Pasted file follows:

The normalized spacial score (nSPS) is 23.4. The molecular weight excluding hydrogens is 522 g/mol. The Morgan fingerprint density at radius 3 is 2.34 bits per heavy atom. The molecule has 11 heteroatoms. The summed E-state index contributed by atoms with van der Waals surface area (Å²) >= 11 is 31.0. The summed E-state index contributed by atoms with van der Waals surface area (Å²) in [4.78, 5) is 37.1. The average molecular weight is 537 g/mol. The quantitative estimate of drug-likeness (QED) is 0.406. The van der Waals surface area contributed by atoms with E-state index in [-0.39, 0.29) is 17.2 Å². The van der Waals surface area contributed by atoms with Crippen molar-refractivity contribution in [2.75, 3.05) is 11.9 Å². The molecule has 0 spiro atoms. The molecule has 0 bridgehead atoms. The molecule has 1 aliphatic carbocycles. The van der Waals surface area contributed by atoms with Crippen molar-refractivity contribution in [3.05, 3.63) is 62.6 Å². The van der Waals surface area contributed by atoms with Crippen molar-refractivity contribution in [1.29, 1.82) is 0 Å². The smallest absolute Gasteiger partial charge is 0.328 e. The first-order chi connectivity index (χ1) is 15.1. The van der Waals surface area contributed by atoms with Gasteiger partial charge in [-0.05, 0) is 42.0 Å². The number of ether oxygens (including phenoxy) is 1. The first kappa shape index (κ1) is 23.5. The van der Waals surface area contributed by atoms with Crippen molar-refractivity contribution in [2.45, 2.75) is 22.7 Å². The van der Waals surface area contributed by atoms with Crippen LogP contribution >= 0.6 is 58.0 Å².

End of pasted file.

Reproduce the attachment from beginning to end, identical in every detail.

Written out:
The normalized spacial score (nSPS) is 23.4. The molecular weight excluding hydrogens is 522 g/mol. The Morgan fingerprint density at radius 3 is 2.34 bits per heavy atom. The molecule has 11 heteroatoms. The summed E-state index contributed by atoms with van der Waals surface area (Å²) >= 11 is 31.0. The summed E-state index contributed by atoms with van der Waals surface area (Å²) in [4.78, 5) is 37.1. The average molecular weight is 537 g/mol. The quantitative estimate of drug-likeness (QED) is 0.406. The van der Waals surface area contributed by atoms with E-state index in [-0.39, 0.29) is 17.2 Å². The van der Waals surface area contributed by atoms with Crippen molar-refractivity contribution in [2.75, 3.05) is 11.9 Å². The molecule has 0 spiro atoms. The molecule has 0 bridgehead atoms. The molecule has 1 aliphatic carbocycles. The van der Waals surface area contributed by atoms with Crippen molar-refractivity contribution in [3.05, 3.63) is 62.6 Å². The van der Waals surface area contributed by atoms with Crippen molar-refractivity contribution in [1.29, 1.82) is 0 Å². The smallest absolute Gasteiger partial charge is 0.328 e. The first-order chi connectivity index (χ1) is 15.1. The van der Waals surface area contributed by atoms with Gasteiger partial charge in [-0.05, 0) is 42.0 Å². The number of ether oxygens (including phenoxy) is 1. The first kappa shape index (κ1) is 23.5. The van der Waals surface area contributed by atoms with Crippen molar-refractivity contribution in [2.45, 2.75) is 22.7 Å². The van der Waals surface area contributed by atoms with Crippen LogP contribution >= 0.6 is 58.0 Å².